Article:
Unexpected slowdown of US pollutant emission reduction in the past decade

Emissions of nitrogen oxides (NOₓ) have a large impact on air quality and climate change as precursors in the formation of ozone and secondary aerosols. The authors find that NOₓ emissions have not been decreasing as expected in recent years (2011–2015) when comparing top-down estimates from satellites and surface NO₂ measurements to the trends predicted from the US Environmental Protection Agency’s emission inventory data. The discrepancy can be explained by the growing relative contribution of industrial, area, and off-road mobile sources of emissions, decreasing relative contribution of on-road gasoline vehicles, and slower than expected decreases in on-road diesel NOₓ emissions, with implications for air-quality management.Ground and satellite observations show that air pollution regulations in the United States (US) have resulted in substantial reductions in emissions and corresponding improvements in air quality over the last several decades. However, large uncertainties remain in evaluating how recent regulations affect different emission sectors and pollutant trends. Here the authors show a significant slowdown in decreasing US emissions of nitrogen oxides (NOₓ) and carbon monoxide (CO) for 2011–2015 using satellite and surface measurements. This observed slowdown in emission reductions is significantly different from the trend expected using US Environmental Protection Agency (EPA) bottom-up inventories and impedes compliance with local and federal agency air-quality goals. The authors find that the difference between observations and EPA’s NOₓ emission estimates could be explained by: (i) growing relative contributions of industrial, area, and off-road sources, (ii) decreasing relative contributions of on-road gasoline, and (iii) slower than expected decreases in on-road diesel emissions.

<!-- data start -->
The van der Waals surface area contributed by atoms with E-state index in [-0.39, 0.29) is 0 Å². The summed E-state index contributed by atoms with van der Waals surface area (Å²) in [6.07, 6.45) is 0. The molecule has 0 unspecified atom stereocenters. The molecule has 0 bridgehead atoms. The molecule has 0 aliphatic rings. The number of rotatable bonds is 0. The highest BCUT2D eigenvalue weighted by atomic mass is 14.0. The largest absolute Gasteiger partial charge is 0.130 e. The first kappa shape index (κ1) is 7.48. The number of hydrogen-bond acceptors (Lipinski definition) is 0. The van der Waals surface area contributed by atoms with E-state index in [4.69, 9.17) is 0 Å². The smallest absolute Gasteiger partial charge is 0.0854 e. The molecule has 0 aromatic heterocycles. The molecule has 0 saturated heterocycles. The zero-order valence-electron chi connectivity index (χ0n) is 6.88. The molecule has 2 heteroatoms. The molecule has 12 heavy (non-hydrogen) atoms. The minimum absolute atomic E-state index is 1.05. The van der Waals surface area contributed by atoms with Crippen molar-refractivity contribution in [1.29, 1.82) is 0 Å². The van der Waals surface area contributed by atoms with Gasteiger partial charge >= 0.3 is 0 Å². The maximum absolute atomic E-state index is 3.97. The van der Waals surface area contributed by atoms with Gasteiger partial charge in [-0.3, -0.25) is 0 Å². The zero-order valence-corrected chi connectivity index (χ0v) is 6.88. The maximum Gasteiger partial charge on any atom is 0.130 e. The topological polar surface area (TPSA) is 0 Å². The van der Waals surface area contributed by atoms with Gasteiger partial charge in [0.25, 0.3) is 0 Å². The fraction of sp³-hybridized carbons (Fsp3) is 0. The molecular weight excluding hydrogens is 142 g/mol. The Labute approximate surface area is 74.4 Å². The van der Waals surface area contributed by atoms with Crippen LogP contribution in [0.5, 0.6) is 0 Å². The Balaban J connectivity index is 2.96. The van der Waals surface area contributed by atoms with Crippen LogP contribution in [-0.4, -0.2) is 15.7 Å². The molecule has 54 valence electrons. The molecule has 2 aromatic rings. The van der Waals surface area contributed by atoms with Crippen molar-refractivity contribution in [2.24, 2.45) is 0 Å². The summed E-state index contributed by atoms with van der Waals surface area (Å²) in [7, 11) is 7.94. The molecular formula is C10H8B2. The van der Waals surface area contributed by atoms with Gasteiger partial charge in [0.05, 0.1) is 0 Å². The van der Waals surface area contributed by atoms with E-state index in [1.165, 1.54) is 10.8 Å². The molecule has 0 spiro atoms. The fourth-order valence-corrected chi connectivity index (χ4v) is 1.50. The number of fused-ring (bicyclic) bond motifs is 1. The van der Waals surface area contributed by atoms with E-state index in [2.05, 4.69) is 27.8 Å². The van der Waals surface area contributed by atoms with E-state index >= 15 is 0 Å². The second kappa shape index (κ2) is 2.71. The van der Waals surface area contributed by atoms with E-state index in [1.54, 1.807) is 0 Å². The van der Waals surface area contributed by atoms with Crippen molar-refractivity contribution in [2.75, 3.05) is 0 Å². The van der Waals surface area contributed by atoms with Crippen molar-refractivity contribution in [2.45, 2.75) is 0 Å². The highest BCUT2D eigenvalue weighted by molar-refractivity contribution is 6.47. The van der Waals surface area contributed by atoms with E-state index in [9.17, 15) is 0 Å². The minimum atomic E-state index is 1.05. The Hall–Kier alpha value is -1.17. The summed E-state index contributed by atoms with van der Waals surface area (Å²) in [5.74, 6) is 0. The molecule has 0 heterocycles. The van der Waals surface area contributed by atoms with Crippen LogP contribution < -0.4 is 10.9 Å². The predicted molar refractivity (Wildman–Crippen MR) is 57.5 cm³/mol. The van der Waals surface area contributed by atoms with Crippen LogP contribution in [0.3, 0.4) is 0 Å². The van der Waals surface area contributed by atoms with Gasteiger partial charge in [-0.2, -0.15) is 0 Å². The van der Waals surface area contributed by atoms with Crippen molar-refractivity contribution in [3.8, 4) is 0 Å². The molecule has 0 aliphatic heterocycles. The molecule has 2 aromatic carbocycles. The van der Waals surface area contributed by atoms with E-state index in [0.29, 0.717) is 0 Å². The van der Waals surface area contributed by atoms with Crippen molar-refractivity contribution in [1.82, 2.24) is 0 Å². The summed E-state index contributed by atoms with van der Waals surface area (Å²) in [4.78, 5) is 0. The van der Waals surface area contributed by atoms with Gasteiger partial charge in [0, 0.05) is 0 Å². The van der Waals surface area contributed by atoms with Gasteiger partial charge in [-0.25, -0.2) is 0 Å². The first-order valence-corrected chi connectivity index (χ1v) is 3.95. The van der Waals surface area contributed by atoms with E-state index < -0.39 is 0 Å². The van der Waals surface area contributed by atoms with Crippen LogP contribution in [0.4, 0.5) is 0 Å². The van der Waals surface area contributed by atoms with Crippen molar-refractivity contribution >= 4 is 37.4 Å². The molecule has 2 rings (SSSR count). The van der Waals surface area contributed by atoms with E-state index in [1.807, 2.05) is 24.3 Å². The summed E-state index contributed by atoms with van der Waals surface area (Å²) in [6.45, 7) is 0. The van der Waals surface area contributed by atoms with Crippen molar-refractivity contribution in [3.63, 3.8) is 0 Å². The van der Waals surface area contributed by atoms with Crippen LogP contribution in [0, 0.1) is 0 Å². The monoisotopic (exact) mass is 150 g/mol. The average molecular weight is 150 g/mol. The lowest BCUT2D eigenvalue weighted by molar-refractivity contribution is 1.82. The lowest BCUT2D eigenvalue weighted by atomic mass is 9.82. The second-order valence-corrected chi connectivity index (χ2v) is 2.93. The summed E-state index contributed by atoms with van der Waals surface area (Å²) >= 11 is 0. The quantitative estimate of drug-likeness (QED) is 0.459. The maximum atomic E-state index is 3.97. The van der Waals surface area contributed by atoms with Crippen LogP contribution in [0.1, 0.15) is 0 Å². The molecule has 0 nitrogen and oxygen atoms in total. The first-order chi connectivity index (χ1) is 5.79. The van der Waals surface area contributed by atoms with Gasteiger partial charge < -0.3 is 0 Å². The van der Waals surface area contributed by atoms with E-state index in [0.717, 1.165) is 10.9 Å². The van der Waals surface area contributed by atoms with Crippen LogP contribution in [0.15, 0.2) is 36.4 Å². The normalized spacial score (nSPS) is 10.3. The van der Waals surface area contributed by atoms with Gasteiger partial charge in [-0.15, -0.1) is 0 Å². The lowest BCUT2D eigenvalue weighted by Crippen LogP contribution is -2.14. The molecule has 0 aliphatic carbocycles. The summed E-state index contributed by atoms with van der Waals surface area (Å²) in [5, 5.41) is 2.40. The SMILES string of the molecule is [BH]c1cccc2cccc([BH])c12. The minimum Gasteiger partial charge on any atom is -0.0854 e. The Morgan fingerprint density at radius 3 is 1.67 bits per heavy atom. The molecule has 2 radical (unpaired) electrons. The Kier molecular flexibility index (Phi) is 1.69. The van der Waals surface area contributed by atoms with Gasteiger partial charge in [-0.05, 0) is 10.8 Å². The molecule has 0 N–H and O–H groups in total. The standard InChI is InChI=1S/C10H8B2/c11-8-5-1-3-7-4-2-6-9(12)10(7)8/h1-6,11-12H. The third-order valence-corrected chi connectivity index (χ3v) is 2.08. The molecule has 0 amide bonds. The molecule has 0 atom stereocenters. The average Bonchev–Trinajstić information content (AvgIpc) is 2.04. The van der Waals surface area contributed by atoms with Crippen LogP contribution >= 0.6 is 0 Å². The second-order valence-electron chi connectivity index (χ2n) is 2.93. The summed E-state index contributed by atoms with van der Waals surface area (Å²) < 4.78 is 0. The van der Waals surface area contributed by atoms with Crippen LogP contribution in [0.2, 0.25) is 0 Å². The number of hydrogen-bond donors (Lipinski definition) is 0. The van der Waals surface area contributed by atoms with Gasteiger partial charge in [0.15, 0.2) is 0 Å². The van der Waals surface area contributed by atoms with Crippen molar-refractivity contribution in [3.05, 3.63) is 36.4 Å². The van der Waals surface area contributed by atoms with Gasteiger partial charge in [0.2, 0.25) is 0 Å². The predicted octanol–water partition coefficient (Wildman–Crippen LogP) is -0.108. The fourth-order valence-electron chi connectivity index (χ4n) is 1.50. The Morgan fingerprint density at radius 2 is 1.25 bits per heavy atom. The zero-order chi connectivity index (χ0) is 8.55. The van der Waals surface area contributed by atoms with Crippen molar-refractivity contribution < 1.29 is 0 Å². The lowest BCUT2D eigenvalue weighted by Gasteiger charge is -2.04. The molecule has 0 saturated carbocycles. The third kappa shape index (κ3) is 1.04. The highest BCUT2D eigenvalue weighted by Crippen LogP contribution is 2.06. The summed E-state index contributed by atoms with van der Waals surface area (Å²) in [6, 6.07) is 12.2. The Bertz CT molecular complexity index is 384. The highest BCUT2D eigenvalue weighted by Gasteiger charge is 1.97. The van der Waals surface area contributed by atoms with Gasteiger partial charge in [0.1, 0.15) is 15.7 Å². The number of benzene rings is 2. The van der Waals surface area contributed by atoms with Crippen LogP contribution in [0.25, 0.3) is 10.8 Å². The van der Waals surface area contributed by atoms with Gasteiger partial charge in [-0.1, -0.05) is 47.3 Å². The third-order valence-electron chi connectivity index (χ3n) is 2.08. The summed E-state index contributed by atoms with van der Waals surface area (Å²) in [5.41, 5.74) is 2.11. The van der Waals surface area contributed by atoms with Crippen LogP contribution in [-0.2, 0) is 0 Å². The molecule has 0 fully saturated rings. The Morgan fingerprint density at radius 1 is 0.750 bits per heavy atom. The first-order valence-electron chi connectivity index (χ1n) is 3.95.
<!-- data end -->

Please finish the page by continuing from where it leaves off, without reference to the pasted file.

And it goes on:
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  • English

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  • Accession Number: 01670331
  • Record Type: Publication
  • Files: TRIS
  • Created Date: May 15 2018 2:21PM